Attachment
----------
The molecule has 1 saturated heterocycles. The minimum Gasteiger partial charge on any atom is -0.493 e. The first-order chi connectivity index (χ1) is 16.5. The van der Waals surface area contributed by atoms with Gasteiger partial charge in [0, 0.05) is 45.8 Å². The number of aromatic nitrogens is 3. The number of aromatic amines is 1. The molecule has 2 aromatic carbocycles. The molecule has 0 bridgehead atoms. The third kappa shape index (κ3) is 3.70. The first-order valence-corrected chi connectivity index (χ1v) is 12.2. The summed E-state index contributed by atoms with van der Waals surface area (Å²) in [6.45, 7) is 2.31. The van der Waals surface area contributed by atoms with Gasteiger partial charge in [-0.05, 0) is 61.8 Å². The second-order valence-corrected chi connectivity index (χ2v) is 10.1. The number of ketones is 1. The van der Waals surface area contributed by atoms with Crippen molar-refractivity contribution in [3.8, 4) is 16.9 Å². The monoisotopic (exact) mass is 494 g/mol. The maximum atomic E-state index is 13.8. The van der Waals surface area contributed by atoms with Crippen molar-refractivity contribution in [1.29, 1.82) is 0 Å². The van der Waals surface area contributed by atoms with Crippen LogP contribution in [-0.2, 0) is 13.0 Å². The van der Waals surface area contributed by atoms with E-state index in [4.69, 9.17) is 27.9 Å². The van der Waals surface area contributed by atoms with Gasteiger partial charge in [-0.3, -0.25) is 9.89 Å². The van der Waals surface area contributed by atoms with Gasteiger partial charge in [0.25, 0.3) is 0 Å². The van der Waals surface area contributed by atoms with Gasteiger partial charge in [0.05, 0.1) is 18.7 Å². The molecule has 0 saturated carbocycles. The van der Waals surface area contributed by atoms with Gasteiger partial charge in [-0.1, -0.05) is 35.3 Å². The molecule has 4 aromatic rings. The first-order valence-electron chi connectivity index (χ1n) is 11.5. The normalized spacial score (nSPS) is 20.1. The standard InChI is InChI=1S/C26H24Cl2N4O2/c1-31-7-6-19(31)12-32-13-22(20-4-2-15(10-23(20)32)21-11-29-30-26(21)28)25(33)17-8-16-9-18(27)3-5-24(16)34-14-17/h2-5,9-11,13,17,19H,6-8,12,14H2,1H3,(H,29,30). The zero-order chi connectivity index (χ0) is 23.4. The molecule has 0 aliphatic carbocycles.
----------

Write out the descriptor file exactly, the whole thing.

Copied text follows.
The molecule has 1 saturated heterocycles. The minimum Gasteiger partial charge on any atom is -0.493 e. The first-order chi connectivity index (χ1) is 16.5. The van der Waals surface area contributed by atoms with Gasteiger partial charge in [0, 0.05) is 45.8 Å². The number of aromatic nitrogens is 3. The number of aromatic amines is 1. The molecule has 2 aromatic carbocycles. The molecule has 0 bridgehead atoms. The third kappa shape index (κ3) is 3.70. The first-order valence-corrected chi connectivity index (χ1v) is 12.2. The summed E-state index contributed by atoms with van der Waals surface area (Å²) in [6.45, 7) is 2.31. The van der Waals surface area contributed by atoms with Gasteiger partial charge in [-0.05, 0) is 61.8 Å². The second-order valence-corrected chi connectivity index (χ2v) is 10.1. The number of ketones is 1. The van der Waals surface area contributed by atoms with Crippen molar-refractivity contribution in [3.8, 4) is 16.9 Å². The monoisotopic (exact) mass is 494 g/mol. The maximum atomic E-state index is 13.8. The van der Waals surface area contributed by atoms with Crippen molar-refractivity contribution in [1.29, 1.82) is 0 Å². The van der Waals surface area contributed by atoms with Crippen LogP contribution in [-0.2, 0) is 13.0 Å². The van der Waals surface area contributed by atoms with E-state index in [4.69, 9.17) is 27.9 Å². The van der Waals surface area contributed by atoms with Gasteiger partial charge in [-0.3, -0.25) is 9.89 Å². The van der Waals surface area contributed by atoms with Gasteiger partial charge in [0.25, 0.3) is 0 Å². The van der Waals surface area contributed by atoms with Gasteiger partial charge in [0.05, 0.1) is 18.7 Å². The molecule has 0 saturated carbocycles. The van der Waals surface area contributed by atoms with Gasteiger partial charge in [-0.1, -0.05) is 35.3 Å². The molecule has 4 aromatic rings. The first-order valence-electron chi connectivity index (χ1n) is 11.5. The normalized spacial score (nSPS) is 20.1. The standard InChI is InChI=1S/C26H24Cl2N4O2/c1-31-7-6-19(31)12-32-13-22(20-4-2-15(10-23(20)32)21-11-29-30-26(21)28)25(33)17-8-16-9-18(27)3-5-24(16)34-14-17/h2-5,9-11,13,17,19H,6-8,12,14H2,1H3,(H,29,30). The zero-order chi connectivity index (χ0) is 23.4. The molecule has 0 aliphatic carbocycles.